Techniques for emotion-focused coping include keeping one's mind off of a stressful or upsetting issue by staying busy, making use of social support networks, reevaluating the stressor and distancing oneself from the stressful or upsetting situation. Emotion-focused coping is a specific technique that was developed in the 1980s by the psychologists Susan Folkman and Richard Lazarus, and these techniques focus on changing one's emotional reaction to a stressful or upsetting situation, such as receiving a diagnosis for a terminal illness. As the name indicates, emotion-focused coping focuses on emotions rather than one's beliefs or actions as a means of making an unpleasant situation more tolerable.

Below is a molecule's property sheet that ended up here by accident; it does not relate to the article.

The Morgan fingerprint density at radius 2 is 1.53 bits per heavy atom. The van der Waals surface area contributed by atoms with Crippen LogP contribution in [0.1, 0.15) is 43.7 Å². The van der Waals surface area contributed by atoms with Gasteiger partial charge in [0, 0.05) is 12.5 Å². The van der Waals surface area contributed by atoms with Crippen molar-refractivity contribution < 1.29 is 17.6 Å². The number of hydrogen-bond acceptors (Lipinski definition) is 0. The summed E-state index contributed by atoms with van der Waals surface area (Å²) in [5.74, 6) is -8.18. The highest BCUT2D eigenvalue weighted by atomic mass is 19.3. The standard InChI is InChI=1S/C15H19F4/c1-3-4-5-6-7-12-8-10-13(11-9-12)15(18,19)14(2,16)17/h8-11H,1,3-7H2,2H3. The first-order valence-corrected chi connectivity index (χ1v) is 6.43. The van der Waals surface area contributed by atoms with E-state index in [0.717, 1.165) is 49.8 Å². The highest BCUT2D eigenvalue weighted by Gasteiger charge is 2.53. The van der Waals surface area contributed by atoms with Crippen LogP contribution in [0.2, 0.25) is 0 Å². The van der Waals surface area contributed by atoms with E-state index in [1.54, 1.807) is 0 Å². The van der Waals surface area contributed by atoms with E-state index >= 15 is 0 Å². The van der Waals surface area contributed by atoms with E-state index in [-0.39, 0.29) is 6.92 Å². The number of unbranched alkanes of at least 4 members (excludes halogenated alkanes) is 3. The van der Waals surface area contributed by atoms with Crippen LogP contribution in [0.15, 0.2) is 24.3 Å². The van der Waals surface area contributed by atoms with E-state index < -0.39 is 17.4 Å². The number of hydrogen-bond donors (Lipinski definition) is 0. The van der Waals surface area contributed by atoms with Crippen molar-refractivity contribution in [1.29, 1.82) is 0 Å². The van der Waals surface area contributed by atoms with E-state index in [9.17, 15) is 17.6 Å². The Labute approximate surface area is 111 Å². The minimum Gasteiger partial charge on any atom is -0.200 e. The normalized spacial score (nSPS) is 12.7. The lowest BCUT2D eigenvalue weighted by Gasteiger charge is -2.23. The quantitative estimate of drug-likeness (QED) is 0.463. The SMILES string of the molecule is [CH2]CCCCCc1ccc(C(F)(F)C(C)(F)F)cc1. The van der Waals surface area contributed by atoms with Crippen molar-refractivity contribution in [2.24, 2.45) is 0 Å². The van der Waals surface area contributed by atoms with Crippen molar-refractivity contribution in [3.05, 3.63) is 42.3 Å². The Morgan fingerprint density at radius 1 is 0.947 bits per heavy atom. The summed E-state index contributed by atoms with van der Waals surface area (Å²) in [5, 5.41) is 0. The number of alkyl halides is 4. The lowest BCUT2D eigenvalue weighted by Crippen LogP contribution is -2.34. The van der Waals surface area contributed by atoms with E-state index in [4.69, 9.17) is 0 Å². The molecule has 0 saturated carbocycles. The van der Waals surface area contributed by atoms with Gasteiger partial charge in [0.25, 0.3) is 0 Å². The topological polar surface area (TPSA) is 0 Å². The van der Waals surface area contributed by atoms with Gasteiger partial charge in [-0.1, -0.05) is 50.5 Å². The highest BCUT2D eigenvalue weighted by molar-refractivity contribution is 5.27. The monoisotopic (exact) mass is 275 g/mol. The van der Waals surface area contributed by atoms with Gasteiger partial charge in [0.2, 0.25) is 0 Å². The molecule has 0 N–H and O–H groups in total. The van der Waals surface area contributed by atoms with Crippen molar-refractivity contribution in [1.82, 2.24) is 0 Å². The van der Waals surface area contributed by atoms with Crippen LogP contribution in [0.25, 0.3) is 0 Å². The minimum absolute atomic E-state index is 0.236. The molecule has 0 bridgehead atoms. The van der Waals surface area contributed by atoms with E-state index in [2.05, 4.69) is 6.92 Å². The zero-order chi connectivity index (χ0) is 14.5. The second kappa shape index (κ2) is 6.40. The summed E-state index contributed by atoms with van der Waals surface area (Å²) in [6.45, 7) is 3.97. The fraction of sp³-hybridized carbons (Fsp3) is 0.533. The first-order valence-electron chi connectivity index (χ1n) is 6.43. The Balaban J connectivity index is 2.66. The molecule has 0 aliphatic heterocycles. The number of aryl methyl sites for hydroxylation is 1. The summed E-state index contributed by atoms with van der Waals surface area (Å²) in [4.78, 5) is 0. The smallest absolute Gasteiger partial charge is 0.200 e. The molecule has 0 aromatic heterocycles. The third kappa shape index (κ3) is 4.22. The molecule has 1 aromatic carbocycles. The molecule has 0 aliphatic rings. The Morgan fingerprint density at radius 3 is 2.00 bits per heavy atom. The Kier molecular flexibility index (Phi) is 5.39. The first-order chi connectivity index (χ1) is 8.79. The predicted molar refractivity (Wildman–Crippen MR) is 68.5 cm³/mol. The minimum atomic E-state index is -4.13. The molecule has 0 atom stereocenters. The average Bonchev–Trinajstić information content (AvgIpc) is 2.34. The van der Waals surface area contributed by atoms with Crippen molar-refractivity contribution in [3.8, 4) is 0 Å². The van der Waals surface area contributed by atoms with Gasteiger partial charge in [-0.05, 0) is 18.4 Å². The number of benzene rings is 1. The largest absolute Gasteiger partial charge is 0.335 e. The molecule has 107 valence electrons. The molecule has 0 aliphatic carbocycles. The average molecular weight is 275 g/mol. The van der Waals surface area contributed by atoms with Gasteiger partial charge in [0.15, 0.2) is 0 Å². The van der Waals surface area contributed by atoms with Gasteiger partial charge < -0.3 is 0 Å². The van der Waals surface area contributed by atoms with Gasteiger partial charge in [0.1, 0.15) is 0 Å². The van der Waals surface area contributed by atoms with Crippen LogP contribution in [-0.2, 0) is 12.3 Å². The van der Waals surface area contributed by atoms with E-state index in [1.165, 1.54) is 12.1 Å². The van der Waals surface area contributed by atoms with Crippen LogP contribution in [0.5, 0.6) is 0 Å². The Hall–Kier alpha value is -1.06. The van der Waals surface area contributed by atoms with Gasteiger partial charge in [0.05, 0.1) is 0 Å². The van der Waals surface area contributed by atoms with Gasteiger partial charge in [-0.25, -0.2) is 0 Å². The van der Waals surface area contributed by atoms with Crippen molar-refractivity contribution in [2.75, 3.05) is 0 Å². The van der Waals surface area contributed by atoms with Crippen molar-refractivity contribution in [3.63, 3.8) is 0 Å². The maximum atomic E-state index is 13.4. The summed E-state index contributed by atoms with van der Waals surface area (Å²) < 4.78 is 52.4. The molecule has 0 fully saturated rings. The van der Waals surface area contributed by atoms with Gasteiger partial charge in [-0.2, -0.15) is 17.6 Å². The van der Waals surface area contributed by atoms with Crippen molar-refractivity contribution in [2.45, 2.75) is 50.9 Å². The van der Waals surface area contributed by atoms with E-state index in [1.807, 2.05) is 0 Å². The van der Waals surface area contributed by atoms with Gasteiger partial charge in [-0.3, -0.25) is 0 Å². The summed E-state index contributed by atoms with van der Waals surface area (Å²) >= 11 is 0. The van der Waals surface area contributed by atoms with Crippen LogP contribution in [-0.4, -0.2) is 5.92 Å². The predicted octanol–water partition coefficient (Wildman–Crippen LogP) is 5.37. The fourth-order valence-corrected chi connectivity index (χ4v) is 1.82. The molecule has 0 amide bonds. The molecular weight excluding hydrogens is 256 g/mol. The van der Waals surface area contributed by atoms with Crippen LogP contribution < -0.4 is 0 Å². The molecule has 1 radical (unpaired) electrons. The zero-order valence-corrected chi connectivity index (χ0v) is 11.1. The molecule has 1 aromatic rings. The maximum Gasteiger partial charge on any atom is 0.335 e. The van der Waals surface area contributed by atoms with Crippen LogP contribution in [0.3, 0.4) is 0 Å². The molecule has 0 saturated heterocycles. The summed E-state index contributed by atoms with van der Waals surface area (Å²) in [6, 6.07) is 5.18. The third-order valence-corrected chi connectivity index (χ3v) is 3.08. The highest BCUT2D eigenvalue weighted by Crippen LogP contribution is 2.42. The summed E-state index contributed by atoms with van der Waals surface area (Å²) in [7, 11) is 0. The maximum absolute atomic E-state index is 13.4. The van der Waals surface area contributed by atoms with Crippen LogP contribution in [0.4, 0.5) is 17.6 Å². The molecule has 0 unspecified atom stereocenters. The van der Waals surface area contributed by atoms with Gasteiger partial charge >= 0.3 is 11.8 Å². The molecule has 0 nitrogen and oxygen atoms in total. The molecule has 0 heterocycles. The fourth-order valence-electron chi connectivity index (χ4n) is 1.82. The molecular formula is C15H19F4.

Because reaching out to others is considered to be an emotion-focused coping strategy, it can be said that a person who receives upsetting news and calls a friend to vent or talk about it is engaging in an emotion-focused coping behavior. Another technique could involve trying to find the silver lining in a situation, such as a person focusing on the bad parts of a relationship when they find their romantic partner wants to break up with them. Other emotion-based coping techniques, as developed by Folkman and Lazarus, include accepting responsibility for the actions that led to the upsetting situation.